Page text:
REVIEW: “The Call of the Wild” (2020)

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When prepping to watch “The Call of the Wild” I couldn’t help but wonder which is the greater American classic: Jack London’s timeless 1903 novel or Harrison Ford? If I was honest I’d have to admit that I find Ford to be the bigger draw. But personal bias aside, London’s beloved novel is a significant blind spot for me so I was anxious to see what it was all about.

This latest adaption had its share of pluses and minuses. I’ve already mentioned Ford and the source material as strengths. Add to it a really good supporting cast. On the negative side, a movie with a $150 million budget getting a February release usually isn’t a good sign. And you never know what you’re going to get when there’s such a hefty dependence animal CGI.

Long-time animator, screenwriter, and director Chris Sanders makes his live-action directorial debut, working from a script written by Michael Green (“Logan”, “Blade Runner 2049”). Their lead character is a congenial and rambunctious St. Bernard-Scotch Collie dog named Buck. Here’s the catch, he isn’t played by a real dog at all. He’s an elaborate coat of CGI on top of a fine motion capture performance from the talented Terry Notary. The problem is you never fully forget he is a digital creation despite how impressive he looks.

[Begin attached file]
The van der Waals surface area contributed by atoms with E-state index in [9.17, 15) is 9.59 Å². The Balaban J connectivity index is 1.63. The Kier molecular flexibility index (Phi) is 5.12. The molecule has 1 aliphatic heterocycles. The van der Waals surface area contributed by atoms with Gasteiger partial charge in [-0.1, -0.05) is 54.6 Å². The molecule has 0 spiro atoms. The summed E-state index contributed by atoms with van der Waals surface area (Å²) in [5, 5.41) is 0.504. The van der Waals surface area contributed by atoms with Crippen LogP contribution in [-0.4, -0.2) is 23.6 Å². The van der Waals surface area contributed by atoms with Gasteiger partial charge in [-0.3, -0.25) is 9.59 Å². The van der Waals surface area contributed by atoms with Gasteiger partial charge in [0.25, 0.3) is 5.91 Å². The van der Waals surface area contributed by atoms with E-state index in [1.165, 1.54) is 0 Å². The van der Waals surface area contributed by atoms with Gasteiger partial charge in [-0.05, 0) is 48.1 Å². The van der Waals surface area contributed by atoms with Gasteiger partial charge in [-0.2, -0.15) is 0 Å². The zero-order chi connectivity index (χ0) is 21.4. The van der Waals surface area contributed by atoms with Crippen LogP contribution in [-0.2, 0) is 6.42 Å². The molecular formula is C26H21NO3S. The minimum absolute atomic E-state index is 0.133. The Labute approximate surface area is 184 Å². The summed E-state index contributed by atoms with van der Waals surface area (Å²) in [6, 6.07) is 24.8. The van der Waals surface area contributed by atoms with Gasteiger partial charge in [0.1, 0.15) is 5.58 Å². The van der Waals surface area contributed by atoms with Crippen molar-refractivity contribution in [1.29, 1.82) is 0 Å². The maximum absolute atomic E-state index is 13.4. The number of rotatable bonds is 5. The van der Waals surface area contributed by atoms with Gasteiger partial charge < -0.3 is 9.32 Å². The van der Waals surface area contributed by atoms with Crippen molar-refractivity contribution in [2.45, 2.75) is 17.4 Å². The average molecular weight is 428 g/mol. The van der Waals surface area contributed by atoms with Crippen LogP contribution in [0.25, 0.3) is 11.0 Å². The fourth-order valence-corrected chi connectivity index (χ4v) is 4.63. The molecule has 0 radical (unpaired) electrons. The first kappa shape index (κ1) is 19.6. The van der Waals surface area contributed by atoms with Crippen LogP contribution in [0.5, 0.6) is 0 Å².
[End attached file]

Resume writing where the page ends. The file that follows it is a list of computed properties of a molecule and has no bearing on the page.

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Photo: 20th Century Studios

In fairness I’m not sure London’s story could have been told any other way. Buck’s harrowing adventure across the Yukon is filled will action and peril and I simply can’t see a real pup pulling it off. The good thing is there is enough personality in Buck to make him feel like a full-on character. He works best when he is simply being a dog and doing doggie things. It’s when the filmmakers add human expressions that Buck suddenly comes across as fake.

Buck’s overall story is heart-tugging but it’s the human actors who sell it best. Set in the 1890’s during the Gold Rush, the story begins in Santa Clara, California where the clumsy but lovable Buck lives happily with a well-to-do local judge (Bradley Whitford). Gold Fever has driven people to pay top dollar for able dogs to pull sleds in the Yukon where “there’s gold in them thar hills“. Buck is snatched by scoundrels, sold to an abusive trader, and stuck on a freighter bound for the Klondike.

Buck is purchased by Perrault, a kind man who delivers mail across the frozen Yukon. He’s played by the delightful French actor Omar Sy who brings a lot of warmth to the screen. Perrault needs an extra sled dog for his arduous route and sees something special in Buck. But once again not everyone Buck encounters represents the best side of humanity. Dan Stevens is a hoot playing a dastardly business man who only cares about the glittering fortune hidden in the mountains. Stevens’ scene-chewing is fun to watch even though his cruelty towards Buck isn’t.

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Photo: 20th Century Studios

As Buck moves from master to master, he keeps crossing paths with John Thornton (Ford), a tortured lost soul trying to cope with a family tragedy. He also serves as the movie’s narrator. From their first meeting the two seem destined to come together. Both are far from home and both are looking for something more valuable than gold. The grizzled Ford gives an earnest and understated performance, quietly lending pathos to Thornton while doing all he can to help us believe in Buck.